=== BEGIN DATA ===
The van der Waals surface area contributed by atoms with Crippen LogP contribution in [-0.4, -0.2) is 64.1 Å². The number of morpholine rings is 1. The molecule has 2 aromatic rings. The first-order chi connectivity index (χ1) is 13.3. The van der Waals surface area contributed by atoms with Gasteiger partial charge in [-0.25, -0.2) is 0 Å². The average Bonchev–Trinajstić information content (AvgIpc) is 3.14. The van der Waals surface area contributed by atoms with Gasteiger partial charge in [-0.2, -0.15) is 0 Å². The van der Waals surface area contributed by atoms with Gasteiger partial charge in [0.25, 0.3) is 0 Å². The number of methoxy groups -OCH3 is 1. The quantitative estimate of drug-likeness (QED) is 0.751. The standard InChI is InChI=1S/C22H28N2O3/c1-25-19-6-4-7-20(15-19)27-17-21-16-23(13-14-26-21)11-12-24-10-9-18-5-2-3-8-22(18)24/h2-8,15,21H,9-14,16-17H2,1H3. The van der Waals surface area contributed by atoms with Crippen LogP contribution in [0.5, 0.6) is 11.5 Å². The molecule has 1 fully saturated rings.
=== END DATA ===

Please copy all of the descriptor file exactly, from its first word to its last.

The van der Waals surface area contributed by atoms with Crippen LogP contribution in [-0.4, -0.2) is 64.1 Å². The number of morpholine rings is 1. The molecule has 2 aromatic rings. The first-order chi connectivity index (χ1) is 13.3. The van der Waals surface area contributed by atoms with Gasteiger partial charge in [-0.25, -0.2) is 0 Å². The average Bonchev–Trinajstić information content (AvgIpc) is 3.14. The van der Waals surface area contributed by atoms with Gasteiger partial charge in [-0.2, -0.15) is 0 Å². The van der Waals surface area contributed by atoms with Gasteiger partial charge in [0.25, 0.3) is 0 Å². The number of methoxy groups -OCH3 is 1. The quantitative estimate of drug-likeness (QED) is 0.751. The standard InChI is InChI=1S/C22H28N2O3/c1-25-19-6-4-7-20(15-19)27-17-21-16-23(13-14-26-21)11-12-24-10-9-18-5-2-3-8-22(18)24/h2-8,15,21H,9-14,16-17H2,1H3. The van der Waals surface area contributed by atoms with Crippen LogP contribution in [0.5, 0.6) is 11.5 Å². The molecule has 1 fully saturated rings.